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Winter Care Of Outdoor Plants

( Originally Published Early 1900's )

" Generally a few thrifty geranium slips have been started early in the fall to produce flowers during the winter," writes Cora B. Williams, "so there remains the work of preserving the old plants which have spent their vitality in almost perpetual bloom throughout the summer. Repotted for the sitting-room windows these old plants are unsatisfactory for the very good reason that they have become exhausted and, therefore, require a season of rest. But after a long rest during the winter, they will be just what is needed to set out in the ground in the spring.

The brilliant and free blooming scarlet salvia, also called Salvia splendens and scarlet sage, so popular both in town and country, can be placed in boxes of soil, set away in a warm cellar and kept until spring to use for flower beds and borders. If potted early and well started in its new quarters before winter sets in, the salvia makes a beautiful winter bloomer. Like the petunia, it requires plenty of moisture to be kept in bloom.

" All plants which are to be plated in boxes of soil for the winter should be carefully taken up, allowing a good portion of soil to adhere to their roots, and placed in the soil provided for them, then set away in a warm cellar where they will not freeze, and where a little light from the windows can fall upon them. They should not be put in a damp place, but in as dry a place as possible. Too much dampness will cause the plants to decay. When the soil in the box becomes very dry the plants will need a slight watering, which is all the attention they require. There are more plants killed by dampness than by dryness in the cellar.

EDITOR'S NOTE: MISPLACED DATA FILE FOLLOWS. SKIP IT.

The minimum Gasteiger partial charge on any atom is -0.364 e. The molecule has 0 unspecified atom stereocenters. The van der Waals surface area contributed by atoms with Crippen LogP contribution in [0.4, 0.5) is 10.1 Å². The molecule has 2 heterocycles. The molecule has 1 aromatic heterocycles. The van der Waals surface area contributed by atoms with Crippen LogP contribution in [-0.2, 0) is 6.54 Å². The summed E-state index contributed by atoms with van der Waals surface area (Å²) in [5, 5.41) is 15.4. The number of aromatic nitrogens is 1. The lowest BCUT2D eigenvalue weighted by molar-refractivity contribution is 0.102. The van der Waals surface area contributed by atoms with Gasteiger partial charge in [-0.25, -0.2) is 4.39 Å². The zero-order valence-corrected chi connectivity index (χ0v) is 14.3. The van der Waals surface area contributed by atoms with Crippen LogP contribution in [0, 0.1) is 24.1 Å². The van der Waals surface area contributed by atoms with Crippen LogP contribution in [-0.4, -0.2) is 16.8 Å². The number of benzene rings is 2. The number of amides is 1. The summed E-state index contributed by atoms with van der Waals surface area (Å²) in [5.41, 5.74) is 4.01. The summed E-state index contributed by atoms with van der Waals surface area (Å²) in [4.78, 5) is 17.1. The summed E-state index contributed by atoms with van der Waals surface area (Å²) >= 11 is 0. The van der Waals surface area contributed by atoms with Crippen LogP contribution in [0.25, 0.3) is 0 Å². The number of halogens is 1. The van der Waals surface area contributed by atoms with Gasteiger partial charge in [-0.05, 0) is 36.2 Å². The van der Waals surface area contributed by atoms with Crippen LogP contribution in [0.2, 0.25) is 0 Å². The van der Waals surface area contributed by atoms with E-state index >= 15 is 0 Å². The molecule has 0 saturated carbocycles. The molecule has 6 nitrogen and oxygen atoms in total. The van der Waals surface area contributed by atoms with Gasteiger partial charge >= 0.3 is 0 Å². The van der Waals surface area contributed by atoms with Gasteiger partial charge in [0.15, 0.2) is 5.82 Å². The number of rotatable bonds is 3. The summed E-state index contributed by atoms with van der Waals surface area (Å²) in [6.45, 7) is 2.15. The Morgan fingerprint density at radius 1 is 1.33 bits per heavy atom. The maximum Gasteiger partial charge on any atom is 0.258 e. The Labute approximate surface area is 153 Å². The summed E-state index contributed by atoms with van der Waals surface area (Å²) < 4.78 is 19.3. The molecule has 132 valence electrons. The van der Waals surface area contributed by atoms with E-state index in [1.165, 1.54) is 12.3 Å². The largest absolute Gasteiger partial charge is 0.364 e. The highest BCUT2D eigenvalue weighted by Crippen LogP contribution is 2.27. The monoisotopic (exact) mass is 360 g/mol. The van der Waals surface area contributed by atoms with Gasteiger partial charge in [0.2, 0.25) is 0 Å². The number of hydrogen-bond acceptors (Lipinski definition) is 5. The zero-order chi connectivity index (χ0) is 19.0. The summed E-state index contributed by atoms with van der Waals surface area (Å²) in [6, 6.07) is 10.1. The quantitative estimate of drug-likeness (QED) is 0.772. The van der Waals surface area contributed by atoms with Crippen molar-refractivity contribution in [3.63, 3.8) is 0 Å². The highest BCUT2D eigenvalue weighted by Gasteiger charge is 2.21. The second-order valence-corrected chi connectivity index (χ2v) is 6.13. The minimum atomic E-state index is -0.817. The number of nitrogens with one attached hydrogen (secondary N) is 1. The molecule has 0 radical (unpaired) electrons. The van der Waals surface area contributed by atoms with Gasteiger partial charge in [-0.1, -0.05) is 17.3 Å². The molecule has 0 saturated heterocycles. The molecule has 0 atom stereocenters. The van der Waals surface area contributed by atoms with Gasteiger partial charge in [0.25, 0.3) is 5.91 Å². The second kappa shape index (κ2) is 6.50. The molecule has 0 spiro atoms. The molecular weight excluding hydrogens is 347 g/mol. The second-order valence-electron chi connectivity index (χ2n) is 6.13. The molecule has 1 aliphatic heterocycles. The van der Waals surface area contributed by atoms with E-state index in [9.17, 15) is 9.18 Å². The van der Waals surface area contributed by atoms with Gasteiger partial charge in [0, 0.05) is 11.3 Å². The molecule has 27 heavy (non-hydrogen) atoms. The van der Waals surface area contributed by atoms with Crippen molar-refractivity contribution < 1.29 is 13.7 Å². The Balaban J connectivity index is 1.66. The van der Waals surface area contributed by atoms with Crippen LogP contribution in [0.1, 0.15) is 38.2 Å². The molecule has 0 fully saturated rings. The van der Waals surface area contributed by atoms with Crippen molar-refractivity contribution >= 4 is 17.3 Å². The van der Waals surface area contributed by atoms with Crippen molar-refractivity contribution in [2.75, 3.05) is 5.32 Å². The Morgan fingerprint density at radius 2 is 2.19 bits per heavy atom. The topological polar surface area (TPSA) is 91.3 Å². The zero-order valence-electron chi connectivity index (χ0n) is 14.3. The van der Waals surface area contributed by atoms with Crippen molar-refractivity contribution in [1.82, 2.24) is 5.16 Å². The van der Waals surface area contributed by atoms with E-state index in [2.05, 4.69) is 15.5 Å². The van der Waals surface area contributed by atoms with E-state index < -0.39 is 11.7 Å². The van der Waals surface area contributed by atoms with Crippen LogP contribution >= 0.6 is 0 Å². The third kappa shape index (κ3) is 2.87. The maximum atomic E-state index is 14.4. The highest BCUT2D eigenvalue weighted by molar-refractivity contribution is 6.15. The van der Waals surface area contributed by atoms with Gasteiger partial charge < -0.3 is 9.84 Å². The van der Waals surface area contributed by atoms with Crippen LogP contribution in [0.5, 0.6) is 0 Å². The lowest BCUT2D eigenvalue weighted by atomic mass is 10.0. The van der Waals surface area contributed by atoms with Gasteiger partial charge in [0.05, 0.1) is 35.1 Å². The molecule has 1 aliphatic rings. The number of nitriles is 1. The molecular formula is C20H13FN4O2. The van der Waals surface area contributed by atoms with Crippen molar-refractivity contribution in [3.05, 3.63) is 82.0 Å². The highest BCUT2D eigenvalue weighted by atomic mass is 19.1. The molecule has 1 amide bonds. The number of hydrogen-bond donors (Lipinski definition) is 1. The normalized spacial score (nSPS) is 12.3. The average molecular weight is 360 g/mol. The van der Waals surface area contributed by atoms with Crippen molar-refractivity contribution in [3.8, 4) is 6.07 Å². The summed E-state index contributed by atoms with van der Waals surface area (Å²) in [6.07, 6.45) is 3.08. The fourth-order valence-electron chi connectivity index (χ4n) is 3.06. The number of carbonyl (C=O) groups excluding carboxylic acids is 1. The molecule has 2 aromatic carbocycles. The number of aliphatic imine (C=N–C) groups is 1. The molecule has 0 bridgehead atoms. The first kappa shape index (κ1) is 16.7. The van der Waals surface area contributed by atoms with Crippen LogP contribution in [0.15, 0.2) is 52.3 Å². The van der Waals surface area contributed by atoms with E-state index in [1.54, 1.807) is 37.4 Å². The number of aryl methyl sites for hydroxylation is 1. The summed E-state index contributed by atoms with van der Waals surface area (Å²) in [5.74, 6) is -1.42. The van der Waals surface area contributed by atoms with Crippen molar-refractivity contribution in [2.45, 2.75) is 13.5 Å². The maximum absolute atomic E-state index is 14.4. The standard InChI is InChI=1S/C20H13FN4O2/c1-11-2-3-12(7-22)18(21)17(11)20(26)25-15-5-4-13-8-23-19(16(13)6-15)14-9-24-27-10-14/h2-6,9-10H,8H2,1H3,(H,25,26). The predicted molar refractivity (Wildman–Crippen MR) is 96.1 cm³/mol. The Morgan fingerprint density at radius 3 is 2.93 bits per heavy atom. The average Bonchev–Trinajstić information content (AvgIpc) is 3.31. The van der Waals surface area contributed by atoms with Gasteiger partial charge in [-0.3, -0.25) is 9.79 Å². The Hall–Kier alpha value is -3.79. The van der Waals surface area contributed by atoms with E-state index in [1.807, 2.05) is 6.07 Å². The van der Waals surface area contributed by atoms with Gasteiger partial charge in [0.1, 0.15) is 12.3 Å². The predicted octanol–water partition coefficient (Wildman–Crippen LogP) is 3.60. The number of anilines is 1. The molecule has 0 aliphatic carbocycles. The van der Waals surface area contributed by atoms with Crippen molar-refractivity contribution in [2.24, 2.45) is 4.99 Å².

" A much easier method, but not always reliable, is to take them up without breaking them, shake the soil from the roots, hang them in the warm shade for a day or two until they become dry, then transfer to the cellar, where they should be suspended from the ceiling by means of twine. They should be placed in a medium light arid dry place where they may remain until spring, when they should be set out early in the ground, where they will soon make flourishing plants. Small slips will not keep in this way. Of course, it i essential that these geraniums be kept in a cellar where they will not freeze.

" The bulbs of tender annuals are easily cared for. They must not be allowed to freeze, and must be entirely dry before being put away. Caladium bulbs should be preserved in dry sand in the cellar. Bulbs should be dug without injuring them, allowed to remain where the warm wind will blow over them long enough to dry them thoroughly, then tied up in paper sacks and hung in the cellar, or in a closet where they will not freeze.

" With a little work during fall the flowers can be safely stored away, and with the coming of spring, will be ready to reward the labor expended upon them by giving a profusion of flowers."

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